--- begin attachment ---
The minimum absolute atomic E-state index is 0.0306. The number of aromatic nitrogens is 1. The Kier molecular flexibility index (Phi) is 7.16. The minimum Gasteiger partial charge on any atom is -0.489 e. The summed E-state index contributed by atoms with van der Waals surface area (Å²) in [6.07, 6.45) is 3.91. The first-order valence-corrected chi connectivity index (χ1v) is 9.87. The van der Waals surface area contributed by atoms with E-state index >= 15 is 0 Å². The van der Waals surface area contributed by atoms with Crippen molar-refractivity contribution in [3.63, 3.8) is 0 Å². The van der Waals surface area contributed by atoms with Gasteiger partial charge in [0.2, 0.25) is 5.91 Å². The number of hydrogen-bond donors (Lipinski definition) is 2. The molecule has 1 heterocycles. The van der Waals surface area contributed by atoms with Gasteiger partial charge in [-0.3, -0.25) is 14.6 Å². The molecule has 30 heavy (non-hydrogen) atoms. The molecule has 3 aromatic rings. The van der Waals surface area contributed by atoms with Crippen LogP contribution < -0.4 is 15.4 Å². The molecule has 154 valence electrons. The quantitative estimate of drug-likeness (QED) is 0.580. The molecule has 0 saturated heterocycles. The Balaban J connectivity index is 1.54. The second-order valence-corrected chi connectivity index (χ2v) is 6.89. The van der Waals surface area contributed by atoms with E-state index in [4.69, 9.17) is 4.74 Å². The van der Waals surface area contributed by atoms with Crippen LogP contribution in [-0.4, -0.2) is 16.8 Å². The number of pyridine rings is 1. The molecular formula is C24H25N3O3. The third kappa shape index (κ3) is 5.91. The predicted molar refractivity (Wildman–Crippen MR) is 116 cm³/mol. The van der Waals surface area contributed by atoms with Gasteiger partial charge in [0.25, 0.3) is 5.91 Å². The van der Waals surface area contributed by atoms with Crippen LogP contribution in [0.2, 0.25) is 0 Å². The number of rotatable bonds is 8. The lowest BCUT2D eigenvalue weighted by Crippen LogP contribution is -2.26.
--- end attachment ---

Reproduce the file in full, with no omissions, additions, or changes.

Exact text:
The minimum absolute atomic E-state index is 0.0306. The number of aromatic nitrogens is 1. The Kier molecular flexibility index (Phi) is 7.16. The minimum Gasteiger partial charge on any atom is -0.489 e. The summed E-state index contributed by atoms with van der Waals surface area (Å²) in [6.07, 6.45) is 3.91. The first-order valence-corrected chi connectivity index (χ1v) is 9.87. The van der Waals surface area contributed by atoms with E-state index >= 15 is 0 Å². The van der Waals surface area contributed by atoms with Crippen molar-refractivity contribution in [3.63, 3.8) is 0 Å². The van der Waals surface area contributed by atoms with Gasteiger partial charge in [0.2, 0.25) is 5.91 Å². The number of hydrogen-bond donors (Lipinski definition) is 2. The molecule has 1 heterocycles. The van der Waals surface area contributed by atoms with Gasteiger partial charge in [-0.3, -0.25) is 14.6 Å². The molecule has 30 heavy (non-hydrogen) atoms. The molecule has 3 aromatic rings. The van der Waals surface area contributed by atoms with Crippen LogP contribution < -0.4 is 15.4 Å². The molecule has 154 valence electrons. The quantitative estimate of drug-likeness (QED) is 0.580. The molecule has 0 saturated heterocycles. The Balaban J connectivity index is 1.54. The second-order valence-corrected chi connectivity index (χ2v) is 6.89. The van der Waals surface area contributed by atoms with E-state index in [4.69, 9.17) is 4.74 Å². The van der Waals surface area contributed by atoms with Crippen LogP contribution in [-0.4, -0.2) is 16.8 Å². The number of pyridine rings is 1. The molecular formula is C24H25N3O3. The third kappa shape index (κ3) is 5.91. The predicted molar refractivity (Wildman–Crippen MR) is 116 cm³/mol. The van der Waals surface area contributed by atoms with Gasteiger partial charge in [0.25, 0.3) is 5.91 Å². The van der Waals surface area contributed by atoms with Crippen LogP contribution in [0.2, 0.25) is 0 Å². The number of rotatable bonds is 8. The lowest BCUT2D eigenvalue weighted by Crippen LogP contribution is -2.26.